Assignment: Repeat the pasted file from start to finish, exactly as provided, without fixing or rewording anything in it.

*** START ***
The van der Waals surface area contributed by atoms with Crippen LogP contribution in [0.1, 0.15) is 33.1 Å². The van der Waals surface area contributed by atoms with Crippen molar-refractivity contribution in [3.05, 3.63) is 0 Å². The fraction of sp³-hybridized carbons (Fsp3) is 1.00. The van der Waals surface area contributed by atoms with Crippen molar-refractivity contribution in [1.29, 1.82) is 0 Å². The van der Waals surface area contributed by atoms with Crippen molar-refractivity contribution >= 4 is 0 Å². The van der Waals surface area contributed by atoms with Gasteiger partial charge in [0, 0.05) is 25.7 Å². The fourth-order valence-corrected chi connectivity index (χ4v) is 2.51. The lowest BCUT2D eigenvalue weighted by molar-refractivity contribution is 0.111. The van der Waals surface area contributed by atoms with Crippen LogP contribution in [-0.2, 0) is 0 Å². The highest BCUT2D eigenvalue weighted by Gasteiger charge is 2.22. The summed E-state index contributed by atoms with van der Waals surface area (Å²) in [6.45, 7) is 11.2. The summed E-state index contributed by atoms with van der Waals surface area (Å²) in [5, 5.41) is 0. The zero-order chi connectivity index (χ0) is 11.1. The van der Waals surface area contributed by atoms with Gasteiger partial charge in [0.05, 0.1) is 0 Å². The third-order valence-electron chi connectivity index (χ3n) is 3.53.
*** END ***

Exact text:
The van der Waals surface area contributed by atoms with Crippen LogP contribution in [0.1, 0.15) is 33.1 Å². The van der Waals surface area contributed by atoms with Crippen molar-refractivity contribution in [3.05, 3.63) is 0 Å². The fraction of sp³-hybridized carbons (Fsp3) is 1.00. The van der Waals surface area contributed by atoms with Crippen molar-refractivity contribution in [1.29, 1.82) is 0 Å². The van der Waals surface area contributed by atoms with Crippen molar-refractivity contribution >= 4 is 0 Å². The van der Waals surface area contributed by atoms with Gasteiger partial charge in [0, 0.05) is 25.7 Å². The fourth-order valence-corrected chi connectivity index (χ4v) is 2.51. The lowest BCUT2D eigenvalue weighted by molar-refractivity contribution is 0.111. The van der Waals surface area contributed by atoms with Crippen LogP contribution in [-0.2, 0) is 0 Å². The highest BCUT2D eigenvalue weighted by Gasteiger charge is 2.22. The summed E-state index contributed by atoms with van der Waals surface area (Å²) in [6.45, 7) is 11.2. The summed E-state index contributed by atoms with van der Waals surface area (Å²) in [5, 5.41) is 0. The zero-order chi connectivity index (χ0) is 11.1. The van der Waals surface area contributed by atoms with Gasteiger partial charge in [0.05, 0.1) is 0 Å². The third-order valence-electron chi connectivity index (χ3n) is 3.53.